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John Baldwin Munro QSO JP (né John Baldwin, 15 August 1936 – 4 June 2018), better known as J. B. Munro, was a New Zealand politician of the Labour Party. He was also a notable disability advocate.

J. B. Munro

J.B. Munro
J.B. Munro
Member of the New Zealand Parliament
for Invercargill
In office
1972 – 1975
Preceded byJohn Chewings
Succeeded byNorman Jones
Personal details
Born
John Baldwin

(1936-08-15)15 August 1936
Gore, New Zealand
Died4 June 2018(2018-06-04) (aged 81)
Christchurch, New Zealand
Political partyLabour
Other political
affiliations
National
Spouse(s)
Valmai Marion Sharfe (m. 1962)
RelationsBurt Munro (brother)
Children2

Contents

Early life and educationEdit

Born in Gore in 1936, Munro's birth name was John Baldwin.[1] Having had poliomyelitis as a baby, he was a state ward and raised as a foster child.[2] At the age of nine he was adopted by his foster parents, the Munro family in Invercargill,[3] and his name was changed to John Baldwin Munro.[1] His adoptive father was William Munro[4] and his adoptive brother was Burt Munro, a New Zealand motorcycle racer who was the subject of The World's Fastest Indian.

Munro was educated at St George Primary (now Fernworth Primary), Tweedsmuir Junior High, and Southland Boys' High School.[4]

CareerEdit

Munro was a clerk for the Vacuum Oil Company from 1954 to 1957. He was secretary for the YMCA in Invercargill, Australia, and Dunedin between 1958 and 1968.[4][3]

He was the Southland administrator for IHC New Zealand from 1968 to 1973. He was the chairman for the Paraplegic Trust Appeal in 1973 and set up the Fundraising Institute of New Zealand.[4][3] For seven years, he chaired the New Zealand Federation of Voluntary Welfare agencies.[3]

New Zealand Parliament
Years Term Electorate Party
1972–1975 37th Invercargill Labour

He represented the Invercargill electorate in Parliament from 1972 to 1975, when he was defeated by Norman Jones.[5] Previously he had been a member of the National Party.[6] In Parliament, Munro was notable for advocating the passage of the Disabled Persons' Community Welfare Act.[7] It was passed during the last week of Parliament before the Labour Party was defeated in the 1975 general election, giving disabled people community services as of right for the first time.[7] Munro worked as a Labour Party fundraiser during the general election.[7]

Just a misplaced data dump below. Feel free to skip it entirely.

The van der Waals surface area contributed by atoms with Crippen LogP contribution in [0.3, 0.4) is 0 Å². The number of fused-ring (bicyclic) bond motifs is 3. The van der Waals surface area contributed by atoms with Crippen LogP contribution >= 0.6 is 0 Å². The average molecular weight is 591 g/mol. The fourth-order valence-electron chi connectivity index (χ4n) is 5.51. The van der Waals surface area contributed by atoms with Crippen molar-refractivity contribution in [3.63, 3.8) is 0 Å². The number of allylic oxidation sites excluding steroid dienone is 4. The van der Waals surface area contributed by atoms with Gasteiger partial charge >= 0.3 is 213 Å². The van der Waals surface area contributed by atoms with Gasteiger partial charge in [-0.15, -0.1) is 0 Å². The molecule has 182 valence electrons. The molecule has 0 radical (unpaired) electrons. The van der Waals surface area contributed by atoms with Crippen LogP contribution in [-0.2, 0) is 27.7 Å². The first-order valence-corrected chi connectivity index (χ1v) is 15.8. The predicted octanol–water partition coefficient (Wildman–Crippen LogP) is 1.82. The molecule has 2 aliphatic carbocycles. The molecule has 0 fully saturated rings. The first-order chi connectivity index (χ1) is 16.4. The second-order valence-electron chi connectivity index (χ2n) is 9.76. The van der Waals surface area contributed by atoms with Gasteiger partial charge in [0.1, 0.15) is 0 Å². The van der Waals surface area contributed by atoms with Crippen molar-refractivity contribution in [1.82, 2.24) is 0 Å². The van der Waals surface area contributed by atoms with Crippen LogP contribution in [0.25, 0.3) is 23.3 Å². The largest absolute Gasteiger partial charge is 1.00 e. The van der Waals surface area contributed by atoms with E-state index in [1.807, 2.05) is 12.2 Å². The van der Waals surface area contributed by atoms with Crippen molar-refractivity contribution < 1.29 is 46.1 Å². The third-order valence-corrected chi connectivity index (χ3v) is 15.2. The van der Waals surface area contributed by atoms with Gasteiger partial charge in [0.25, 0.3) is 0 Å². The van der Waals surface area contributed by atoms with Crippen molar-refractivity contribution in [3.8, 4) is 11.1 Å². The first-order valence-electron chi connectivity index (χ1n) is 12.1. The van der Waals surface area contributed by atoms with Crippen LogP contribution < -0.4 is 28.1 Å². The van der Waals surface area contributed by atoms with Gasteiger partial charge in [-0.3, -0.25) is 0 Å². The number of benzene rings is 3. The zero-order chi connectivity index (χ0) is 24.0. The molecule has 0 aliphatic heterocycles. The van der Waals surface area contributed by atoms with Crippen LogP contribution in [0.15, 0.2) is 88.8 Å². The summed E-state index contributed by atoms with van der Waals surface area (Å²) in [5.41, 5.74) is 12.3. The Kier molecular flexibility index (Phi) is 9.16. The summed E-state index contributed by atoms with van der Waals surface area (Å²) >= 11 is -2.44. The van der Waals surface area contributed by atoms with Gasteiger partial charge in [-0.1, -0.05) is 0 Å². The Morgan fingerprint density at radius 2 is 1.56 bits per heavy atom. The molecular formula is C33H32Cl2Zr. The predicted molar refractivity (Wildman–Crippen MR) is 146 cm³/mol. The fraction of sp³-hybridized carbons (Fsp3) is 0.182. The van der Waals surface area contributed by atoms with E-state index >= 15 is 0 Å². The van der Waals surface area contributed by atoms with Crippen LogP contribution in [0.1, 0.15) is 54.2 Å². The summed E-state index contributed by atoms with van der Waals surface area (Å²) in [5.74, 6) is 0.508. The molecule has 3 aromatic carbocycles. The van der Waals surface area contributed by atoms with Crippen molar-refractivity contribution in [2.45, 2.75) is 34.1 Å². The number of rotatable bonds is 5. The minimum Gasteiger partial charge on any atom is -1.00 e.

In October 1977, Munro moved to Wellington following his political career.[7] He was appointed national secretary of IHC. Munro was vice-chairman of the 1981 telethon, which raised NZ$6 million and which funded the introduction of teletext in New Zealand.[3] He retired from IHC in 1998 as chief executive officer.[3]

Awards and honoursEdit

On his retirement from IHC, Munro was made a life member, and in 2014 was inducted into the Attitude Hall of Fame.[2] In the 1990 New Year Honours, Munro was appointed a Companion of the Queen's Service Order for public services.[8]

Personal lifeEdit

On 6 October 1962, Munro married Valmai "Val" Sharfe, the daughter of Walter Sharfe. They had one son and one daughter.[4] Hilary Stace was writing a biography of Munro in 2015.[3]

He died in Christchurch on 4 June 2018, aged 81.[9]

NotesEdit

  1. ^ a b "J B Munro to be awarded life membership at 2016 AGM". Polio NZ. 2016. Retrieved 5 June 2018.
  2. ^ a b "IHC New Zealand Life Member, JB Munro, inducted into the Attitude Hall of Fame". IHC New Zealand. 3 December 2014. Retrieved 28 August 2015.
  3. ^ a b c d e f g Stace, Dr Hilary (9 March 2015). "JB Munro Citizen Volunteer". IHC New Zealand. Archived from the original on 23 January 2016. Retrieved 28 August 2015.
  4. ^ a b c d e Traue, James Edward, ed. (1978). Who's Who in New Zealand (11th ed.). Wellington: Reed. p. 203.
  5. ^ Wilson, James Oakley (1985) [First ed. published 1913]. New Zealand Parliamentary Record, 1840–1984 (4th ed.). Wellington: V.R. Ward, Govt. Printer. p. 222. OCLC 154283103.
  6. ^ Grant 2014, pp. 204.
  7. ^ a b c d "A special ability". Otago Daily Times. Retrieved 5 June 2018.
  8. ^ "No. 51982". The London Gazette (Supplement). 29 December 1989. p. 31.
  9. ^ "JB Munro death notice". The Dominion Post. 5 June 2018. Retrieved 5 June 2018.

ReferencesEdit

New Zealand Parliament
Preceded by
John Chewings
Member of Parliament for Invercargill
1972–1975
Succeeded by
Norman Jones